Oft used as an excuse for why it’s OK to hate on LGBT people when you’re a supposedly loving Christian, this phrase sounds scriptural – possibly Jesus? Maybe Paul?
No. In fact it’s a paraphrase of Letter 211 by Augustine of Hippo, ex-Manichean, opponent of Pelagius, author the doctrine of Original Sin plus lots of amazing, early theological writing. Augustine is one of the Fathers of the Church.
The letter in question, dated 423CE, is addressed to nuns of a certain monastery and lays out rules of behaviour. Augustine’s sister had been the head of this house and the sisters wrote to him to complain about her successor. Augustine’s having none of it.
In a section regarding what to do if one of the sisters starts attracting the attention of men due to her “wanton glances”, Augustine advises,
When convicted of the fault, it is her duty to submit to the corrective discipline which may be appointed by the prioress or the prior. If she refuse to submit to this, and does not go away from you of her own accord, let her be expelled from your society. For this is not done cruelly but mercifully, to protect very many from perishing through infection of the plague with which one has been stricken. Moreover, what I have now said in regard to abstaining from wanton looks should be carefully observed, with due love for the persons and hatred of the sin, in observing, forbidding, reporting, proving, and punishing of all other faults.
The common phrasing however is not Augustine’s, it’s Ghandi’s. In his 1929 autobiography he wrote,
Man and his deed are two distinct things. Whereas a good deed should call forth approbation and a wicked deed disapprobation, the doer of the deed, whether good or wicked always deserves respect or pity as the case may be. ‘Hate the sin and not the sinner’ is a precept which, though easy enough to understand, is rarely practised, and that is why the poison of hatred spreads in the world.
This ahimsa is the basis of the search for truth. I am realizing every day that the search is in vain unless it is founded on ahimsa as the basis. It is quite proper to resist and attack a system, but to resist and attack its author is tantamount to resisting and attacking oneself. For we are all tarred with the same brush, and are children of one and the same Creator, and as such the divine powers within us are infinite. To slight a single human being is to slight those divine powers, and thus to harm not only that being but with him the whole world.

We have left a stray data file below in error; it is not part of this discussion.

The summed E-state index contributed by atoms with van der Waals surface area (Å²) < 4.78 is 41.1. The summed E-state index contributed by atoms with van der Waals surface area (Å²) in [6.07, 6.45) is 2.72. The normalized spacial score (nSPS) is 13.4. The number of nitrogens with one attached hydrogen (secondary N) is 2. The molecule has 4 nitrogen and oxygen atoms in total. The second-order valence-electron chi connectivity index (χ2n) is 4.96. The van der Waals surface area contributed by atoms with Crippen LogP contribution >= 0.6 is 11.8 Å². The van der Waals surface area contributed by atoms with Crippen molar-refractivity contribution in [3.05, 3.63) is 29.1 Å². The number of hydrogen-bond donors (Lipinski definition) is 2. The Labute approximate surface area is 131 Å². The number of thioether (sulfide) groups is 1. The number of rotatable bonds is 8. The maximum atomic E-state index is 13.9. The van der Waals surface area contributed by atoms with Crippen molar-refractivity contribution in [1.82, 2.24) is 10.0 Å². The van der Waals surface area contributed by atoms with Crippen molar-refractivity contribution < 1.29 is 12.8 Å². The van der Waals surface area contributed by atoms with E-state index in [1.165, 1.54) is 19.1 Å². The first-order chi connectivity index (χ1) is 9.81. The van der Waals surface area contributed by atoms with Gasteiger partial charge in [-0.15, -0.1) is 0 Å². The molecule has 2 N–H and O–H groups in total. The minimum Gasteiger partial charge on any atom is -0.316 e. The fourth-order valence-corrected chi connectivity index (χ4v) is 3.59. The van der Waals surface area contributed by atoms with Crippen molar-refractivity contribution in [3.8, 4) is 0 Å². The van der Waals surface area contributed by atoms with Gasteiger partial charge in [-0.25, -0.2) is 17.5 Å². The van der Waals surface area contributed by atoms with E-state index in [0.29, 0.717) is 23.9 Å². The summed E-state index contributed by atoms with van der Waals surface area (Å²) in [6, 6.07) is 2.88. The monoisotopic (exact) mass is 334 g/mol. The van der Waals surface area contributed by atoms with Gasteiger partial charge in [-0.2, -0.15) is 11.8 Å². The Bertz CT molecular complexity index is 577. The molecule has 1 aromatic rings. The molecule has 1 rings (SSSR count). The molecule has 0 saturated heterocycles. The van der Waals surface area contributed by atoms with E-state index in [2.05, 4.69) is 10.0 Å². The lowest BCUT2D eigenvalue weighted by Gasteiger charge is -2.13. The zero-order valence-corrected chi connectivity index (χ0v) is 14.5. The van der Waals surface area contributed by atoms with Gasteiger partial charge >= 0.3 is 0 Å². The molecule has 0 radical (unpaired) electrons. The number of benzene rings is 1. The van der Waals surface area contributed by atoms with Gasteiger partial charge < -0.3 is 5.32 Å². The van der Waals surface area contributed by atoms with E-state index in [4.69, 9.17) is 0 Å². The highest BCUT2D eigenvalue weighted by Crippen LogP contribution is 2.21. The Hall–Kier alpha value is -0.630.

The reason this phrase is so frequently employed is, I suspect, because it seems to excuse (despite Ghandi’s warnings or Augustine’s very careful framing) the very ordinary activities of judgement and criticism so beloved of the pious.
Unfortunately for some pious Christians, Jesus was pretty clear on this matter of judging other people, for example,
Do not judge, or you too will be judged. For in the same way you judge others, you will be judged, and with the measure you use, it will be measured to you. Why do you look at the speck of sawdust in your brother’s eye and pay no attention to the plank in your own eye?
… though there is a lot more.
Jesus and a long tradition of saints and monastics following him agree – we ought to pay precise and exquisite attention to how we miss the mark ourselves, and considerably less attention to the failings of our neighbours.
To die to one’s neighbour is this: To bear your own faults and not to pay attention to anyone else, wondering whether they are good or bad. Do no harm to anyone, do not think anything bad in your heart towards anyone, do not scorn the man who does evil, do not put confidence in him who does wrong to his neighbour, do not rejoice with him who injures his neighbour.
This is what dying to one’s neighbour means: Do not rail against anyone, but rather say: “God knows each one.” Do not agree with him who slanders his neighbour.
This is what it means not to judge: Do not have hostile feelings towards anyone and do not let dislike dominate your heart; do not hate him who hates his neighbour.
This is what peace is: Encourage yourself with this thought: “Affliction lasts but a short time, while peace, is for ever, by the grace of God with Word. Amen.”
Circling back to Augustine and the original context of this saying, he is talking to women who have committed themselves to the strictest spiritual discipline and for whom the behaviour he describes indicates an enormous rift in that commitment. His advice is carefully framed as springing from the care and compassion of one sister for another,
For the truth rather is, that you are not guiltless if by keeping silence you allow sisters to perish, whom you may correct by giving information of their faults. For if your sister had a wound on her person which she wished to conceal through fear of the surgeon’s lance, would it not be cruel if you kept silence about it, and true compassion if you made it known? How much more, then, are you bound to make known her sin, that she may not suffer more fatally from a neglected spiritual wound.
In that spirit, please accept this meagre offering intended to point out that judging each other is really not leading anywhere good. It’s not what Christ taught and it keeps us away from the reality he pointed us to. So stop. Saint John, as usual, says it best,
God is love. Whoever dwells in love dwells in God, and God in them.
– 1 John 4:16